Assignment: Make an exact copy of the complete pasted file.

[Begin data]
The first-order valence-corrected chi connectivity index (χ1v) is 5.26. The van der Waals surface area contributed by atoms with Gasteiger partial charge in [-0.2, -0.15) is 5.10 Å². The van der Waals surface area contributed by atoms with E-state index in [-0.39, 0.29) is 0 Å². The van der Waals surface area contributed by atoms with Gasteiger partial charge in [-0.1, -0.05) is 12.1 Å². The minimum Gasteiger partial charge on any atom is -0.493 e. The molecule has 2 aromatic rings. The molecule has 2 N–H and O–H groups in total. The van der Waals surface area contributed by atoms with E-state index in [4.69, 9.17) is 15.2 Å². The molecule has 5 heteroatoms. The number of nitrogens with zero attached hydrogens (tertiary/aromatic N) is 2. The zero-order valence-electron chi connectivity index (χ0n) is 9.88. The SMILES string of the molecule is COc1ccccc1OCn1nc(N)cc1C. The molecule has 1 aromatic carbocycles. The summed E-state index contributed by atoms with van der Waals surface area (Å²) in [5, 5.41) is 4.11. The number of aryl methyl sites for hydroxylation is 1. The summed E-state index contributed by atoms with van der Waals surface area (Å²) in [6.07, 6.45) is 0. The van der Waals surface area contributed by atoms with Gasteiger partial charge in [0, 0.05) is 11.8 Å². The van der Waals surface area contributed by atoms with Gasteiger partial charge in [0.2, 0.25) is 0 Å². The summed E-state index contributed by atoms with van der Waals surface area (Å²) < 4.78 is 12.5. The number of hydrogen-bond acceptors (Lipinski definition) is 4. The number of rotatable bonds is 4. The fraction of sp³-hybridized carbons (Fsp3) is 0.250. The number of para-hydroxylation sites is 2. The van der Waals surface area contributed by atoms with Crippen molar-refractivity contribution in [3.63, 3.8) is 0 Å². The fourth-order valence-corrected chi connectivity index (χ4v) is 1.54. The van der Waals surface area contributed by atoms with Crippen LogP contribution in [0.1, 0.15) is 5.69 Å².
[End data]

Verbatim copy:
The first-order valence-corrected chi connectivity index (χ1v) is 5.26. The van der Waals surface area contributed by atoms with Gasteiger partial charge in [-0.2, -0.15) is 5.10 Å². The van der Waals surface area contributed by atoms with E-state index in [-0.39, 0.29) is 0 Å². The van der Waals surface area contributed by atoms with Gasteiger partial charge in [-0.1, -0.05) is 12.1 Å². The minimum Gasteiger partial charge on any atom is -0.493 e. The molecule has 2 aromatic rings. The molecule has 2 N–H and O–H groups in total. The van der Waals surface area contributed by atoms with E-state index in [4.69, 9.17) is 15.2 Å². The molecule has 5 heteroatoms. The number of nitrogens with zero attached hydrogens (tertiary/aromatic N) is 2. The zero-order valence-electron chi connectivity index (χ0n) is 9.88. The SMILES string of the molecule is COc1ccccc1OCn1nc(N)cc1C. The molecule has 1 aromatic carbocycles. The summed E-state index contributed by atoms with van der Waals surface area (Å²) in [5, 5.41) is 4.11. The number of aryl methyl sites for hydroxylation is 1. The summed E-state index contributed by atoms with van der Waals surface area (Å²) in [6.07, 6.45) is 0. The van der Waals surface area contributed by atoms with Gasteiger partial charge in [0, 0.05) is 11.8 Å². The van der Waals surface area contributed by atoms with Gasteiger partial charge in [0.2, 0.25) is 0 Å². The summed E-state index contributed by atoms with van der Waals surface area (Å²) < 4.78 is 12.5. The number of hydrogen-bond acceptors (Lipinski definition) is 4. The number of rotatable bonds is 4. The fraction of sp³-hybridized carbons (Fsp3) is 0.250. The number of para-hydroxylation sites is 2. The van der Waals surface area contributed by atoms with Crippen molar-refractivity contribution in [3.63, 3.8) is 0 Å². The fourth-order valence-corrected chi connectivity index (χ4v) is 1.54. The van der Waals surface area contributed by atoms with Crippen LogP contribution in [0.1, 0.15) is 5.69 Å².